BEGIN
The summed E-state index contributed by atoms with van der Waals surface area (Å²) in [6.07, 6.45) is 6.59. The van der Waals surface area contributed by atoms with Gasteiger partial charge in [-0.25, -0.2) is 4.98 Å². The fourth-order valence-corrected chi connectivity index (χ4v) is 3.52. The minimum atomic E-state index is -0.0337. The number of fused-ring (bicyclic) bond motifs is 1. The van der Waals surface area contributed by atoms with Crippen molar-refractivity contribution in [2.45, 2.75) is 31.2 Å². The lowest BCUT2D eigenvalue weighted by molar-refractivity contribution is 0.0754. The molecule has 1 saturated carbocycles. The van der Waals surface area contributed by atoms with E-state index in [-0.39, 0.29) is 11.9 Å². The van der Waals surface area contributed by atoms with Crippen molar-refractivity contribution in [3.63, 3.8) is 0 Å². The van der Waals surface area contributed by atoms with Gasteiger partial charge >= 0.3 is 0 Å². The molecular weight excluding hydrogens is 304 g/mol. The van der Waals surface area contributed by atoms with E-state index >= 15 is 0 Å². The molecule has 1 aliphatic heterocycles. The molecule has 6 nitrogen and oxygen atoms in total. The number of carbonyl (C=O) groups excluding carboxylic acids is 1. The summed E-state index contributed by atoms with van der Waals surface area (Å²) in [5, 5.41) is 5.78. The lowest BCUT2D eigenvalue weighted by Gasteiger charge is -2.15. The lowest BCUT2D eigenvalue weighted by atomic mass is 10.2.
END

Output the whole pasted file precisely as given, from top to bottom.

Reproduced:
The summed E-state index contributed by atoms with van der Waals surface area (Å²) in [6.07, 6.45) is 6.59. The van der Waals surface area contributed by atoms with Gasteiger partial charge in [-0.25, -0.2) is 4.98 Å². The fourth-order valence-corrected chi connectivity index (χ4v) is 3.52. The minimum atomic E-state index is -0.0337. The number of fused-ring (bicyclic) bond motifs is 1. The van der Waals surface area contributed by atoms with Crippen molar-refractivity contribution in [2.45, 2.75) is 31.2 Å². The lowest BCUT2D eigenvalue weighted by molar-refractivity contribution is 0.0754. The molecule has 1 saturated carbocycles. The van der Waals surface area contributed by atoms with E-state index in [-0.39, 0.29) is 11.9 Å². The van der Waals surface area contributed by atoms with Crippen molar-refractivity contribution in [3.63, 3.8) is 0 Å². The van der Waals surface area contributed by atoms with Gasteiger partial charge >= 0.3 is 0 Å². The molecular weight excluding hydrogens is 304 g/mol. The van der Waals surface area contributed by atoms with E-state index >= 15 is 0 Å². The molecule has 1 aliphatic heterocycles. The molecule has 6 nitrogen and oxygen atoms in total. The number of carbonyl (C=O) groups excluding carboxylic acids is 1. The summed E-state index contributed by atoms with van der Waals surface area (Å²) in [5, 5.41) is 5.78. The lowest BCUT2D eigenvalue weighted by Gasteiger charge is -2.15. The lowest BCUT2D eigenvalue weighted by atomic mass is 10.2.